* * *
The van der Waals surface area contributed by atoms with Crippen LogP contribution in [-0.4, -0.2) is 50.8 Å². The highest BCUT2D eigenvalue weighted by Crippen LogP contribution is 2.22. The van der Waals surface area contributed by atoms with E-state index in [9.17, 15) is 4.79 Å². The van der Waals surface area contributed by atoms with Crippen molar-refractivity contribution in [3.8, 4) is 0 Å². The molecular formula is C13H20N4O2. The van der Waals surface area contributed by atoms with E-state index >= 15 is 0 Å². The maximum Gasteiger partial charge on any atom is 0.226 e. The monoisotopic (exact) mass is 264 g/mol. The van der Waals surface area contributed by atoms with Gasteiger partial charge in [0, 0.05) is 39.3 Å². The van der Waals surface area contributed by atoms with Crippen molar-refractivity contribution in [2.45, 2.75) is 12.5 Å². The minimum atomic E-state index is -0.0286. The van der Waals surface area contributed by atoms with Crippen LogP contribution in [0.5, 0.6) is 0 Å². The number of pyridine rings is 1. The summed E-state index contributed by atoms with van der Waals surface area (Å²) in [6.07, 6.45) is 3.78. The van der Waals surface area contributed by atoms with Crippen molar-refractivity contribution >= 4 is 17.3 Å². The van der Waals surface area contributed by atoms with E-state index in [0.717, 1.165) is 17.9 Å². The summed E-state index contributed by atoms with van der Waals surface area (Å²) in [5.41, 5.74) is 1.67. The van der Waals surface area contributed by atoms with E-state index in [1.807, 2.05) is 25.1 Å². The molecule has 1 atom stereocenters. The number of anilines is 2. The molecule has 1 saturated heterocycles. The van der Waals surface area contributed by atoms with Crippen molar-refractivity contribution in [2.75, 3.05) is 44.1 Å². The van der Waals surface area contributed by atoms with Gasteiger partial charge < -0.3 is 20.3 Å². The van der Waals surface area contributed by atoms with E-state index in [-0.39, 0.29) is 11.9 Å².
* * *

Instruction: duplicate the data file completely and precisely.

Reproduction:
The van der Waals surface area contributed by atoms with Crippen LogP contribution in [-0.4, -0.2) is 50.8 Å². The highest BCUT2D eigenvalue weighted by Crippen LogP contribution is 2.22. The van der Waals surface area contributed by atoms with E-state index in [9.17, 15) is 4.79 Å². The van der Waals surface area contributed by atoms with Crippen molar-refractivity contribution in [3.8, 4) is 0 Å². The molecular formula is C13H20N4O2. The van der Waals surface area contributed by atoms with E-state index >= 15 is 0 Å². The maximum Gasteiger partial charge on any atom is 0.226 e. The monoisotopic (exact) mass is 264 g/mol. The van der Waals surface area contributed by atoms with Gasteiger partial charge in [0, 0.05) is 39.3 Å². The van der Waals surface area contributed by atoms with Crippen molar-refractivity contribution in [2.45, 2.75) is 12.5 Å². The minimum atomic E-state index is -0.0286. The van der Waals surface area contributed by atoms with Crippen LogP contribution in [0.5, 0.6) is 0 Å². The number of pyridine rings is 1. The summed E-state index contributed by atoms with van der Waals surface area (Å²) in [6.07, 6.45) is 3.78. The van der Waals surface area contributed by atoms with Crippen molar-refractivity contribution >= 4 is 17.3 Å². The van der Waals surface area contributed by atoms with E-state index in [0.717, 1.165) is 17.9 Å². The summed E-state index contributed by atoms with van der Waals surface area (Å²) in [5.41, 5.74) is 1.67. The van der Waals surface area contributed by atoms with E-state index in [1.807, 2.05) is 25.1 Å². The molecule has 1 atom stereocenters. The number of anilines is 2. The molecule has 1 saturated heterocycles. The van der Waals surface area contributed by atoms with Crippen molar-refractivity contribution in [2.75, 3.05) is 44.1 Å². The van der Waals surface area contributed by atoms with Gasteiger partial charge < -0.3 is 20.3 Å². The van der Waals surface area contributed by atoms with E-state index in [-0.39, 0.29) is 11.9 Å².